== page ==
After a Republican primary where political futures rose and fell like stocks on the NASDAQ, it seems the political press corps has vetted and investigated every member of the Republican Party's deep bench. From Scott Walker in Wisconsin to Kevin McCarthy in the House, the GOP is flush with talented and innovative lawmakers who are poised to take the country into the future.
However, one future star is still waiting in the wings with bona fides sure that any veteran operative would covet. He boasts a Hispanic heritage long coveted by veteran operatives, instant name recognition amongst donors and deep roots in a big state. No, his name is not Marco Rubio – his name is George Prescott Garnica Bush.
If he does pursue a national profile, 2012 may be read as the year that George P. Bush quietly laid the groundwork to continue in the family business. His involvement in Maverick Pac aka MavPac, a national organization dedicated to supporting young conservatives and Hispanic Republicans of Texas and devoted to electing conservative Republicans of Hispanic heritage in the Lone Star State, seems to provide the first indication that he’s ready to make a move – on his own terms.
Bush is the eldest son of Jeb Bush, former governor of Florida and the chic pick for any number of roles in the future of the party. His mother Columba, is a first generation Mexican immigrant and active philanthropist.
George P. burst on the scene in 1988, when, at 12, he spoke at the Republican Convention that nominated his grandfather, President George Herbert Walker Bush.
Twelve years later, he generated considerable buzz when his uncle successfully ran for president. Like another political heir, John Kennedy Jr., Bush postponed his political future and chose to attend law school and practice back home before transitioning into real estate investment. Bush also served in the military, deploying to Afghanistan in 2011.
If he is to carry on the family business, Bush will do so with changing Republican Party. Latino voters were a key constituency in his uncle’s presidential victories and both George P. and his father, Jeb, expressed public disdain over the vitriolic statements on immigration that came out of this year’s Republican primary.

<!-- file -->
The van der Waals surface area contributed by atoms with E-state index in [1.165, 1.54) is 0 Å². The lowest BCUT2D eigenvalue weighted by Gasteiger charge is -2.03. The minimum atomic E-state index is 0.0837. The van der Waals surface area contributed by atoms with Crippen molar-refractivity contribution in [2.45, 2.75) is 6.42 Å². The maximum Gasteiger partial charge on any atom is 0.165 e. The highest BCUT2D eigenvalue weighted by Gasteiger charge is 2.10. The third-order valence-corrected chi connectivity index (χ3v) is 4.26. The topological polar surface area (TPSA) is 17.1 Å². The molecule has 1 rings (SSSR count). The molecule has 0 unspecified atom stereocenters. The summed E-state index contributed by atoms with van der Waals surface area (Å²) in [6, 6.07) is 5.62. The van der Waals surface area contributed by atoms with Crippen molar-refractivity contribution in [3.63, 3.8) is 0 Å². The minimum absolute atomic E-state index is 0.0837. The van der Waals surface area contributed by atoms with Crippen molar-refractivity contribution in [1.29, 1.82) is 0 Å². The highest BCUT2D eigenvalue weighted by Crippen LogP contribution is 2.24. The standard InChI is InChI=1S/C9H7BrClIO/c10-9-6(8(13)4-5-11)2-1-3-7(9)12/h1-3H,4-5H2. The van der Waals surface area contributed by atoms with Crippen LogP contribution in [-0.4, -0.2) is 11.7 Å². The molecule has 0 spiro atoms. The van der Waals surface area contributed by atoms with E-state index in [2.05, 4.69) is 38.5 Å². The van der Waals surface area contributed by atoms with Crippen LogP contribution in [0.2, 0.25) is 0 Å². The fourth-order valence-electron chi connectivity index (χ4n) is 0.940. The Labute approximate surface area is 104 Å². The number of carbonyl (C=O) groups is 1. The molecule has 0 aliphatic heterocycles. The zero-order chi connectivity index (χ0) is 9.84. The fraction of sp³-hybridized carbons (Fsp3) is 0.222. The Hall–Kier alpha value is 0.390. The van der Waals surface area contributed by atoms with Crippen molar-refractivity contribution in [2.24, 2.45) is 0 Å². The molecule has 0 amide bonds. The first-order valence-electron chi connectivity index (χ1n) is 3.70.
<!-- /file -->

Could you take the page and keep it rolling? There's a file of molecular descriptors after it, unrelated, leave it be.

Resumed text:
Bush speaks about the “personal connection” his family feels with the Latino community and makes frequent appearances on Telemundo and Univision. Those appearances bring him into the homes of what is quickly becoming a “must have” voting bloc. As the Republican Party continues its soul searching on how to handle the immigration issue, and Latino voters as a whole, he is poised to play a key role in the process.
Bush is also seeking to narrow the gap between Republicans and younger voters. In the aforementioned Maverick PAC, which was founded in 2009, he is seeking to bring younger donors into the GOP fold.
The organization has given 20 and 30-somethings the chance to get up close and personal with political stars like House Majority Leader Eric Cantor and Senator John Thune and business tycoons like T. Boone Pickens.
Bush recently told The Wall Street Journal that he was seeking to donate roughly $150,000 in races around the country, while growing the group to over 5,000 members. More recently, MavPac threw a series of events starting Bush himself in traditional battleground states like Ohio, Indiana and Michigan.
Only time and political fortune will tell if George P Bush will take up residence in the White House, but the party’s success will require an ability to adhere to its traditional principles like smaller government, increased economic opportunity and a strong national defense, while developing new voters from non-traditional and emerging constituencies.
Bush has shown he has the knack for developing this new generation of Republican voters; how he uses them to influence the future of the party is one of the great intrigues of political conversations to come.
Joe Brettell is a Republican consultant and former Capitol Hill Communications Director based in Virginia. He is an active supporter of MavPac.